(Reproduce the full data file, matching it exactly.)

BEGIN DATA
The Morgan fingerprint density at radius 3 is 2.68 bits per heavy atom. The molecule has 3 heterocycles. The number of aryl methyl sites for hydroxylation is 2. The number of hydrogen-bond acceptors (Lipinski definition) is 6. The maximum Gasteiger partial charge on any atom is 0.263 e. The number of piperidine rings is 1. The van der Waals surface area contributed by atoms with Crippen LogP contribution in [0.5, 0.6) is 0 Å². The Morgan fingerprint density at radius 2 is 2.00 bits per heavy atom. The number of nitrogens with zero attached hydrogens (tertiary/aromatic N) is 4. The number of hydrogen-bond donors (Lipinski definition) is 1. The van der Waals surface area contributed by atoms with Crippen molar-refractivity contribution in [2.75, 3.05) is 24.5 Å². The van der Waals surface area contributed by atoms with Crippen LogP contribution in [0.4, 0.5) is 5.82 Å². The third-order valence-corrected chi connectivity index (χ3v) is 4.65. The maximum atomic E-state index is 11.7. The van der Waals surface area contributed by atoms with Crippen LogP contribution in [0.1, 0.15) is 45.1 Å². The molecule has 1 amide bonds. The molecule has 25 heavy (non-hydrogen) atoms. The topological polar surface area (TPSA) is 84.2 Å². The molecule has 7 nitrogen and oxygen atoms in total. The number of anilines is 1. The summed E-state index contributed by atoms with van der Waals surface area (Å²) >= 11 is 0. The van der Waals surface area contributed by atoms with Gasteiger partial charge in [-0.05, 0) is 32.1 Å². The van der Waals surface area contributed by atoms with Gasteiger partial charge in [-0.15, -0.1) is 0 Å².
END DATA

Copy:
The Morgan fingerprint density at radius 3 is 2.68 bits per heavy atom. The molecule has 3 heterocycles. The number of aryl methyl sites for hydroxylation is 2. The number of hydrogen-bond acceptors (Lipinski definition) is 6. The maximum Gasteiger partial charge on any atom is 0.263 e. The number of piperidine rings is 1. The van der Waals surface area contributed by atoms with Crippen LogP contribution in [0.5, 0.6) is 0 Å². The Morgan fingerprint density at radius 2 is 2.00 bits per heavy atom. The number of nitrogens with zero attached hydrogens (tertiary/aromatic N) is 4. The number of hydrogen-bond donors (Lipinski definition) is 1. The van der Waals surface area contributed by atoms with Crippen molar-refractivity contribution in [2.75, 3.05) is 24.5 Å². The van der Waals surface area contributed by atoms with Crippen LogP contribution in [0.4, 0.5) is 5.82 Å². The third-order valence-corrected chi connectivity index (χ3v) is 4.65. The maximum atomic E-state index is 11.7. The van der Waals surface area contributed by atoms with Crippen LogP contribution in [0.1, 0.15) is 45.1 Å². The molecule has 1 amide bonds. The molecule has 25 heavy (non-hydrogen) atoms. The topological polar surface area (TPSA) is 84.2 Å². The molecule has 7 nitrogen and oxygen atoms in total. The number of anilines is 1. The summed E-state index contributed by atoms with van der Waals surface area (Å²) >= 11 is 0. The van der Waals surface area contributed by atoms with Gasteiger partial charge in [-0.05, 0) is 32.1 Å². The van der Waals surface area contributed by atoms with Gasteiger partial charge in [-0.15, -0.1) is 0 Å².